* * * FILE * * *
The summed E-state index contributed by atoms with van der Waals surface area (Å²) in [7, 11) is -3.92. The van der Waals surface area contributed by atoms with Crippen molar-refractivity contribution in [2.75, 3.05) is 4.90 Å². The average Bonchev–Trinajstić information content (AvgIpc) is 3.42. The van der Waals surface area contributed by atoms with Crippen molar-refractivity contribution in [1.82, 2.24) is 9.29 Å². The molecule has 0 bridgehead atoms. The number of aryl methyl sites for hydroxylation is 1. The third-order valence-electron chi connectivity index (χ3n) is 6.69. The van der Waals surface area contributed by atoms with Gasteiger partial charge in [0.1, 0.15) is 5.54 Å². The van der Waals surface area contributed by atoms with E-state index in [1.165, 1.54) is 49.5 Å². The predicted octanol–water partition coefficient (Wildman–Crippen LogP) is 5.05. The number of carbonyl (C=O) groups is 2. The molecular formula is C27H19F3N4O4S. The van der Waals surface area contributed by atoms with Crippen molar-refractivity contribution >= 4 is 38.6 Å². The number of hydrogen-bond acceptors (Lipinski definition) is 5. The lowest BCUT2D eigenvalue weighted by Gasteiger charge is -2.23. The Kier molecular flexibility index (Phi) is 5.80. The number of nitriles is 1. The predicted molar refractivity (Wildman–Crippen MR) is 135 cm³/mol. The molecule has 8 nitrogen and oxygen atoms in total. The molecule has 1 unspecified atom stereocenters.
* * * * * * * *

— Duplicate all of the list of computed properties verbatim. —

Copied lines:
The summed E-state index contributed by atoms with van der Waals surface area (Å²) in [7, 11) is -3.92. The van der Waals surface area contributed by atoms with Crippen molar-refractivity contribution in [2.75, 3.05) is 4.90 Å². The average Bonchev–Trinajstić information content (AvgIpc) is 3.42. The van der Waals surface area contributed by atoms with Crippen molar-refractivity contribution in [1.82, 2.24) is 9.29 Å². The molecule has 0 bridgehead atoms. The number of aryl methyl sites for hydroxylation is 1. The third-order valence-electron chi connectivity index (χ3n) is 6.69. The van der Waals surface area contributed by atoms with Gasteiger partial charge in [0.1, 0.15) is 5.54 Å². The van der Waals surface area contributed by atoms with E-state index in [1.165, 1.54) is 49.5 Å². The predicted octanol–water partition coefficient (Wildman–Crippen LogP) is 5.05. The number of carbonyl (C=O) groups is 2. The molecular formula is C27H19F3N4O4S. The van der Waals surface area contributed by atoms with Crippen molar-refractivity contribution >= 4 is 38.6 Å². The number of hydrogen-bond acceptors (Lipinski definition) is 5. The lowest BCUT2D eigenvalue weighted by Gasteiger charge is -2.23. The Kier molecular flexibility index (Phi) is 5.80. The number of nitriles is 1. The predicted molar refractivity (Wildman–Crippen MR) is 135 cm³/mol. The molecule has 8 nitrogen and oxygen atoms in total. The molecule has 1 unspecified atom stereocenters.